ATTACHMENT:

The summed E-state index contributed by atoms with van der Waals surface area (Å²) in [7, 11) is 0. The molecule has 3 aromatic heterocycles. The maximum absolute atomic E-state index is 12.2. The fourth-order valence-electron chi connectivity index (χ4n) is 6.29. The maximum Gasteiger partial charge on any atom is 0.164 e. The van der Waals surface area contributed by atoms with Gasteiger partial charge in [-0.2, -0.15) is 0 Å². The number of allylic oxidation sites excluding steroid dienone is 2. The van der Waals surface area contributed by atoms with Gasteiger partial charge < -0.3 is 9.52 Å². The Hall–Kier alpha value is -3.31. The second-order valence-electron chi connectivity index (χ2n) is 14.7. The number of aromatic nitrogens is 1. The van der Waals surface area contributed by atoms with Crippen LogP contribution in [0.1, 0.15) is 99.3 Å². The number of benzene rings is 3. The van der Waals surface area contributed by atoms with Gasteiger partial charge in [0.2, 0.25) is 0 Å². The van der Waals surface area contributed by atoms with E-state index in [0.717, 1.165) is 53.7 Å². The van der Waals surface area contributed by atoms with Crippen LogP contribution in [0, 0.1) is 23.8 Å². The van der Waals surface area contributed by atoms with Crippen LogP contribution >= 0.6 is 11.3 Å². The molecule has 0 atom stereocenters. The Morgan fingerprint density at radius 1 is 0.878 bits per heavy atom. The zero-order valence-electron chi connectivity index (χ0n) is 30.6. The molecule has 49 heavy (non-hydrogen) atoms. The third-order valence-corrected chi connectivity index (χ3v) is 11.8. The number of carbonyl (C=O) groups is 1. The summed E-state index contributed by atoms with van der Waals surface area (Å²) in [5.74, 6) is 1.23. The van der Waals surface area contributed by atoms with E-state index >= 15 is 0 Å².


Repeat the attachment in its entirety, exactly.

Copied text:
The summed E-state index contributed by atoms with van der Waals surface area (Å²) in [7, 11) is 0. The molecule has 3 aromatic heterocycles. The maximum absolute atomic E-state index is 12.2. The fourth-order valence-electron chi connectivity index (χ4n) is 6.29. The maximum Gasteiger partial charge on any atom is 0.164 e. The van der Waals surface area contributed by atoms with Gasteiger partial charge in [-0.2, -0.15) is 0 Å². The number of allylic oxidation sites excluding steroid dienone is 2. The van der Waals surface area contributed by atoms with Gasteiger partial charge < -0.3 is 9.52 Å². The Hall–Kier alpha value is -3.31. The second-order valence-electron chi connectivity index (χ2n) is 14.7. The number of aromatic nitrogens is 1. The van der Waals surface area contributed by atoms with Crippen LogP contribution in [0.1, 0.15) is 99.3 Å². The number of benzene rings is 3. The van der Waals surface area contributed by atoms with Gasteiger partial charge in [0.2, 0.25) is 0 Å². The van der Waals surface area contributed by atoms with E-state index in [0.717, 1.165) is 53.7 Å². The van der Waals surface area contributed by atoms with Crippen LogP contribution in [0, 0.1) is 23.8 Å². The van der Waals surface area contributed by atoms with Crippen LogP contribution >= 0.6 is 11.3 Å². The molecule has 0 atom stereocenters. The Morgan fingerprint density at radius 1 is 0.878 bits per heavy atom. The zero-order valence-electron chi connectivity index (χ0n) is 30.6. The molecule has 49 heavy (non-hydrogen) atoms. The third-order valence-corrected chi connectivity index (χ3v) is 11.8. The number of carbonyl (C=O) groups is 1. The summed E-state index contributed by atoms with van der Waals surface area (Å²) in [5.74, 6) is 1.23. The van der Waals surface area contributed by atoms with E-state index >= 15 is 0 Å².